Friday, November 01, 2013


From the tiny island of Nailaka (Indonesia), we dinghied over to the larger westernmost island of Rhun where we had snorkelled yesterday and this time went ashore to a beach to see what we could find. We found a few shells but also saved some old washed up remnants of Chinese pottery from the Dutch colonial period.

As a digression, I offer an interesting bit of history. Rhun is sometimes called Manhattan Island in jest. You see, in 1667, the Dutch possessed almost all the Banda islands except for Rhun which it wanted to complete its control of the spice trade. So a trade was made: Rhun, owned by the British, for the sparsely populated island of Manhattan, owned by the Dutch. That's right, now the New York island (USA). What a difference time can make!

View from the village

The village has about 1,000 persons and was mostly very tidy with not too much of the ubiquitous Indonesian litter lying around. Some houses were constructed with tile overlay which was quite attractive and many had detailed, colourful window and/or doors.

Neat and colourful tiled house

Built along a steep slope of steps and concrete paths along vine-draped limestone cliffs, the village has an upper and lower level, and we were soon joined in our village exploration by a young local man named Burhan. Burhan told us that there was a wedding feast being prepared for tomorrow and he walked us to where the preparations were in progress. Many women were slaving in the hot temperatures - boiling food in large pots over fires, squeezing coconut cream from fresh coconut, preparing fish cakes in small ovens in hot shacks, etc.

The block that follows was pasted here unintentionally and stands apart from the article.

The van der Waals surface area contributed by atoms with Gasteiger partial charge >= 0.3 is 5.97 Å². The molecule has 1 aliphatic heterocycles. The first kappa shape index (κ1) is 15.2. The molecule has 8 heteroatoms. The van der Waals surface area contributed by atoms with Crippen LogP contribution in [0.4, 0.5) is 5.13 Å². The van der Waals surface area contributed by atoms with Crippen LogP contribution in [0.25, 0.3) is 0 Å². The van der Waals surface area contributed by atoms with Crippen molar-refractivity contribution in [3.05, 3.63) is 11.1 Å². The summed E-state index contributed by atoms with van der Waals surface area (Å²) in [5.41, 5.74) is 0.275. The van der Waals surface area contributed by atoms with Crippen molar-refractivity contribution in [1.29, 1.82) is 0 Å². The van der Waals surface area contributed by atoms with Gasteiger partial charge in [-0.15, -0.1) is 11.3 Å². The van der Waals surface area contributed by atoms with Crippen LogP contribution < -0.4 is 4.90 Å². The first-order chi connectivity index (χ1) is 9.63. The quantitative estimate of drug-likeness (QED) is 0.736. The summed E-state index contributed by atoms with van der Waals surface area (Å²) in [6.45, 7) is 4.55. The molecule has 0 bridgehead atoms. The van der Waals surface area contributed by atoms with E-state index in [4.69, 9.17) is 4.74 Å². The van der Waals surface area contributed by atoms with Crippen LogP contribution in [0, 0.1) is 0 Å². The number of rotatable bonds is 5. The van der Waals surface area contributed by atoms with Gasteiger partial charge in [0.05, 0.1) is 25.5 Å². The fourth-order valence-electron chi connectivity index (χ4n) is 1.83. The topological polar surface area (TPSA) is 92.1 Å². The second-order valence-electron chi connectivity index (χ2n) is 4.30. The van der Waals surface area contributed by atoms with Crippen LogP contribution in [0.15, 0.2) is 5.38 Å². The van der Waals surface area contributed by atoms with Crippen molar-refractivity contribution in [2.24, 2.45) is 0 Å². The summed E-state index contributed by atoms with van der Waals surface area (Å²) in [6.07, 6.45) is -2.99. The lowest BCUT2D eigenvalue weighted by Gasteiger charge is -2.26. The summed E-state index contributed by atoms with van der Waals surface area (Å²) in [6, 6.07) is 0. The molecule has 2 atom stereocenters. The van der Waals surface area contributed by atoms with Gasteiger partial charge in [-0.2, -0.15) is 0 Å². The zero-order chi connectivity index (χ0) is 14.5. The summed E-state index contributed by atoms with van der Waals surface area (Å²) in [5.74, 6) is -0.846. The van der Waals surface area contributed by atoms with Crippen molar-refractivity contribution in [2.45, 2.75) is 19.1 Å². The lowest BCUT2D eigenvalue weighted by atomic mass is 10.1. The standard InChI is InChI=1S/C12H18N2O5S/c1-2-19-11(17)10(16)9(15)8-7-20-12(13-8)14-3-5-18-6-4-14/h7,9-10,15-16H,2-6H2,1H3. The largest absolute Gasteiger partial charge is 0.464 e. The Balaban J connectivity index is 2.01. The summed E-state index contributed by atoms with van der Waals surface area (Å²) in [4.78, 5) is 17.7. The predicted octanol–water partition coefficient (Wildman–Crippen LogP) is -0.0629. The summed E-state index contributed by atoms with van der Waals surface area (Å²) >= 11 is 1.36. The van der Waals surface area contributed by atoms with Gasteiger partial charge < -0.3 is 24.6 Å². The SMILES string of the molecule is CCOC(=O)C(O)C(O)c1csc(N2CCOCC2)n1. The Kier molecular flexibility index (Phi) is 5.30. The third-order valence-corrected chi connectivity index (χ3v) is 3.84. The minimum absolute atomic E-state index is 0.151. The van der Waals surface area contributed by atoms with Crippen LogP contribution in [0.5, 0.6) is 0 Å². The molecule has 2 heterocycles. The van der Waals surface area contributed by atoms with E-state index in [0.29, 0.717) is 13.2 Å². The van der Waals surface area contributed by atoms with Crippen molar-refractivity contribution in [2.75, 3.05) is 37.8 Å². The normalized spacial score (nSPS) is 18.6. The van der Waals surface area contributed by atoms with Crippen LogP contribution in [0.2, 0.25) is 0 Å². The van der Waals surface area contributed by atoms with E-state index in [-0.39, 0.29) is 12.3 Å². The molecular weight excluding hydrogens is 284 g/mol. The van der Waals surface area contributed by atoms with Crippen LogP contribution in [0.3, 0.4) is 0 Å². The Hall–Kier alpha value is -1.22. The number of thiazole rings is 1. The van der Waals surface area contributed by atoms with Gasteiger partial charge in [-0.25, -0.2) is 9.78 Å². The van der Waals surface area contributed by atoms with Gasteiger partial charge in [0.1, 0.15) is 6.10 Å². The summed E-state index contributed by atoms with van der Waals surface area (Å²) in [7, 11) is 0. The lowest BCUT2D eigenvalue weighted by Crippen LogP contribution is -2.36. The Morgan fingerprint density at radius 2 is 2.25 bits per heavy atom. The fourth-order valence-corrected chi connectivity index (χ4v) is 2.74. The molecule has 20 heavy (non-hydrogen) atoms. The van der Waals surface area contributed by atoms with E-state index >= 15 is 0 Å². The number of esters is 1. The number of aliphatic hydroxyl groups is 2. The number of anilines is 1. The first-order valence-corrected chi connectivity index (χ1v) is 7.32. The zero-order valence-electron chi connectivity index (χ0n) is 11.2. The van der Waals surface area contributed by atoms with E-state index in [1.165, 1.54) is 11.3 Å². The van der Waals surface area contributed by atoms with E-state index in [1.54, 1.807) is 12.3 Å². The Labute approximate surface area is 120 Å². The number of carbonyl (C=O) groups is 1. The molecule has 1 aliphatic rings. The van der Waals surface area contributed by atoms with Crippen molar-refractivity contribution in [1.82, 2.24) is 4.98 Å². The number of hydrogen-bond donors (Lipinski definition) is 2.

Meal prep for wedding

Burhan invited us to the wedding and party which was later in the evening (feast tomorrow/wedding today) but we politely declined as we were anxious to get some miles under us. The entire village attends a wedding and most prepare and provide for the feast.

Burhan next took us to his guest house where he served us fresh coconut juice from coconuts picked from his trees in the backyard. He also picked a fruit from his tree that we had never tried before called kedondong, a small green fruit that you eat entirely. Crunchy with pucker power! We had also purchased from a neighbour a fruit called delima, a larger yellow fruit (which was similar to a pomegranate). Neither will be on our shopping list soon.

Not to our taste

Burhan also sold us a papaya and 3 coconuts for 10,000 Rupia (about $1 Cdn). We love the prices in Indonesia!

We drift snorkelled past Rhun once again (as it had been so good yesterday) before lifting anchor at 15:00 under hot sunny skies and calm seas for our passage south towards Flores.

Our unscheduled visit to the Banda islands was another example of finding an unexpected surprise and those are the experiences we remember the best. For us, that's what sailing is all about!

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